- Sunlight – As the season changes, so does the position of the sun and the glare generated. Glare can be dangerous when driving as it decreases visibility. It is important to ensure your eyes are protected and your visibility is clear. Invest in a good pair of sunglasses that will give you a clear view of the road.
- Weather Conditions – It is important for drivers to pay attention to road conditions during the fall transition. Fall has mixed weather. Rain can cause flooding on roadways and hydroplaning can be a concern with the excessive water on the road. If you encounter a road with excess water, ensure you slow down as speed can result in a loss of traction. In the event of severe rain, you may want to pull off the road safely and wait until the rain stops or at least slows down. Another concern is black ice – a transparent ice lawyer on top of the road that may look like a little puddle of water or may not even be easily visible at all.
- Be alert – As the days get shorter, drivers are faced with driving to work in the dark and driving home in the dark. Autumn is when we ‘fall back’ with our clocks, so the end of daylight saving time means earlier sunsets and reduced visibility on the roads, increasing unfamiliar driving conditions. Even on regular routes, drivers should exercise caution and adjust their driving, making allowances for seeing pedestrians, cyclists and all other roadway users.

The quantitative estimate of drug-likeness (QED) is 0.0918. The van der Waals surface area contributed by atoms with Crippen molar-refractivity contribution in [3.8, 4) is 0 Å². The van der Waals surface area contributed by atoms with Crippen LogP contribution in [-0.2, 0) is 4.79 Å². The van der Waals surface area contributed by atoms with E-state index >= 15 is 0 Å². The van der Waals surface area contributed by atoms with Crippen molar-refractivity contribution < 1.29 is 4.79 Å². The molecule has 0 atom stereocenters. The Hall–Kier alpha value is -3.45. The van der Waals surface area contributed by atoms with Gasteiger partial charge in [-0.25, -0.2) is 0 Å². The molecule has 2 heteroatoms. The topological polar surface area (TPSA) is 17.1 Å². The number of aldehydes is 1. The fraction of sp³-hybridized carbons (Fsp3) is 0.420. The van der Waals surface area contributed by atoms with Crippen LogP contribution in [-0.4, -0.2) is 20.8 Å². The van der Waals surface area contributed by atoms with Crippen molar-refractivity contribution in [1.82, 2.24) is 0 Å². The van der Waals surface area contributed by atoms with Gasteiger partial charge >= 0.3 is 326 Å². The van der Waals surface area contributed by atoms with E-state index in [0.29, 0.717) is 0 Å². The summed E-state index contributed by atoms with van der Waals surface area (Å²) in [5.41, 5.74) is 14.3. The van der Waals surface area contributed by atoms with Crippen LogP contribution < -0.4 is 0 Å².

- Watch Out for the Leaves – There are 2 types of hazards to consider when thinking about autumn leaves: the first one is related to the fact that people love to stop their cars to admire the stunning colours and views and the second one is linked to the hazard that leaves represent for drivers on the road. When pulling your can over, ensure to do it in a safe manner that does not interfere with other drivers on the road. And if you are cruising, watch out for the leaves: when they become wet, they become slippery and can result in dangerous driving conditions.
- Check your Vehicle before Driving – Take good care of your car, and it should take good care of you! With a change in the temperature, tires will contract and expand, reducing their pressure. Maintaining tire pressure and ensuring tires are well maintained is key to driving safely in the fall. Before you head out on your autumn driving trip, be sure to take your car in for a basic inspection of its fluids, tire pressure, windshield wipers, brakes, engine, and other critical parts.
It is important for drivers, regardless of their experience, to ensure they are prepared for the road conditions. If you need a refresher course or want to develop better autumn and winter driving skills, contact ANewDriver today!
Learn more about the use of satnav and other changes in UK’s Driving Test.